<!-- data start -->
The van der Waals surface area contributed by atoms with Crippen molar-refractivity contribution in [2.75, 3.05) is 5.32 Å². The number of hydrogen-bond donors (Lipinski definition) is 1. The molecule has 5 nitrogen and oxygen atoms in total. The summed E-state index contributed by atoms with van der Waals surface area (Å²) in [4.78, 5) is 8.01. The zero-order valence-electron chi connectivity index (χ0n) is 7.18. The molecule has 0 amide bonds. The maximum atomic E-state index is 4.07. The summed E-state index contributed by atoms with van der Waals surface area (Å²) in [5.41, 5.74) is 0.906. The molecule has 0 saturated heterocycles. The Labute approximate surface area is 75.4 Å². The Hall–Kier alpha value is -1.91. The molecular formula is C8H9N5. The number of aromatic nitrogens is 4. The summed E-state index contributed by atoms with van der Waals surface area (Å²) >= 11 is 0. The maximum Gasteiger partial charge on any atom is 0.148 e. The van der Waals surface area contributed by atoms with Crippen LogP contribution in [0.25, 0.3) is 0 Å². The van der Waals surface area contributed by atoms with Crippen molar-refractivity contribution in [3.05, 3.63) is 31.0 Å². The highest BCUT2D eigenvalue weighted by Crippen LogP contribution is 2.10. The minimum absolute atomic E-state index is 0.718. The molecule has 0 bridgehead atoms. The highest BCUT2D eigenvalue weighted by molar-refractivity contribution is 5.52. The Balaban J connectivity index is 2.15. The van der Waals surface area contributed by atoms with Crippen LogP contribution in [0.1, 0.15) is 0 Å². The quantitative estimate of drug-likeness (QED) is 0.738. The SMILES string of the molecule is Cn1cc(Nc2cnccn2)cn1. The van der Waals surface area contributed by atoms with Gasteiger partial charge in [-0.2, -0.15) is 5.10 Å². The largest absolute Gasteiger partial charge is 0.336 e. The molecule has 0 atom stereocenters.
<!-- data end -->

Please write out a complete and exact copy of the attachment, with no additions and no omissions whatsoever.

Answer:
The van der Waals surface area contributed by atoms with Crippen molar-refractivity contribution in [2.75, 3.05) is 5.32 Å². The number of hydrogen-bond donors (Lipinski definition) is 1. The molecule has 5 nitrogen and oxygen atoms in total. The summed E-state index contributed by atoms with van der Waals surface area (Å²) in [4.78, 5) is 8.01. The zero-order valence-electron chi connectivity index (χ0n) is 7.18. The molecule has 0 amide bonds. The maximum atomic E-state index is 4.07. The summed E-state index contributed by atoms with van der Waals surface area (Å²) in [5.41, 5.74) is 0.906. The molecule has 0 saturated heterocycles. The Labute approximate surface area is 75.4 Å². The Hall–Kier alpha value is -1.91. The molecular formula is C8H9N5. The number of aromatic nitrogens is 4. The summed E-state index contributed by atoms with van der Waals surface area (Å²) >= 11 is 0. The maximum Gasteiger partial charge on any atom is 0.148 e. The van der Waals surface area contributed by atoms with Crippen LogP contribution in [0.25, 0.3) is 0 Å². The van der Waals surface area contributed by atoms with Crippen molar-refractivity contribution in [3.05, 3.63) is 31.0 Å². The highest BCUT2D eigenvalue weighted by Crippen LogP contribution is 2.10. The minimum absolute atomic E-state index is 0.718. The molecule has 0 bridgehead atoms. The highest BCUT2D eigenvalue weighted by molar-refractivity contribution is 5.52. The Balaban J connectivity index is 2.15. The van der Waals surface area contributed by atoms with Crippen LogP contribution in [0.1, 0.15) is 0 Å². The quantitative estimate of drug-likeness (QED) is 0.738. The SMILES string of the molecule is Cn1cc(Nc2cnccn2)cn1. The van der Waals surface area contributed by atoms with Gasteiger partial charge in [-0.2, -0.15) is 5.10 Å². The largest absolute Gasteiger partial charge is 0.336 e. The molecule has 0 atom stereocenters.